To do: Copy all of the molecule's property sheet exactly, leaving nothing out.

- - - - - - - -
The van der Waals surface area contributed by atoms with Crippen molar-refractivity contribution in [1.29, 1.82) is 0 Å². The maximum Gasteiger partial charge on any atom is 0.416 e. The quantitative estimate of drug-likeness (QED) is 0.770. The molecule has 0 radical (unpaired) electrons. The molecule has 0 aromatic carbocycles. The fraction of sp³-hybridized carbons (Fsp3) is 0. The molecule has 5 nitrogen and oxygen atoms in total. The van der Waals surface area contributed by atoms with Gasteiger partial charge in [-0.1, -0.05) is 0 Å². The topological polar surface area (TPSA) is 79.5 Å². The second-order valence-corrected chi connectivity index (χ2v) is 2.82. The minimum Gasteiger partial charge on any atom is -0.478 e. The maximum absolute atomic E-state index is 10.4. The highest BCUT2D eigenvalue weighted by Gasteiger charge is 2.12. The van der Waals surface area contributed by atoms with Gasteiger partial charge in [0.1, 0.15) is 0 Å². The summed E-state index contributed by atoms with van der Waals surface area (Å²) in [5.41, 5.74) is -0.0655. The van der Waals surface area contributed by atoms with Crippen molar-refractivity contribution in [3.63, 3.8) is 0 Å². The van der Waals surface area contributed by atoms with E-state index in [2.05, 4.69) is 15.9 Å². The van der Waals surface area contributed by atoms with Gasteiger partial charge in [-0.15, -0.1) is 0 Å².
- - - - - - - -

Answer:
The van der Waals surface area contributed by atoms with Crippen molar-refractivity contribution in [1.29, 1.82) is 0 Å². The maximum Gasteiger partial charge on any atom is 0.416 e. The quantitative estimate of drug-likeness (QED) is 0.770. The molecule has 0 radical (unpaired) electrons. The molecule has 0 aromatic carbocycles. The fraction of sp³-hybridized carbons (Fsp3) is 0. The molecule has 5 nitrogen and oxygen atoms in total. The van der Waals surface area contributed by atoms with Gasteiger partial charge in [-0.1, -0.05) is 0 Å². The topological polar surface area (TPSA) is 79.5 Å². The second-order valence-corrected chi connectivity index (χ2v) is 2.82. The minimum Gasteiger partial charge on any atom is -0.478 e. The maximum absolute atomic E-state index is 10.4. The highest BCUT2D eigenvalue weighted by Gasteiger charge is 2.12. The van der Waals surface area contributed by atoms with Gasteiger partial charge in [0.1, 0.15) is 0 Å². The summed E-state index contributed by atoms with van der Waals surface area (Å²) in [5.41, 5.74) is -0.0655. The van der Waals surface area contributed by atoms with Crippen molar-refractivity contribution in [3.63, 3.8) is 0 Å². The van der Waals surface area contributed by atoms with E-state index in [2.05, 4.69) is 15.9 Å². The van der Waals surface area contributed by atoms with Gasteiger partial charge in [-0.15, -0.1) is 0 Å².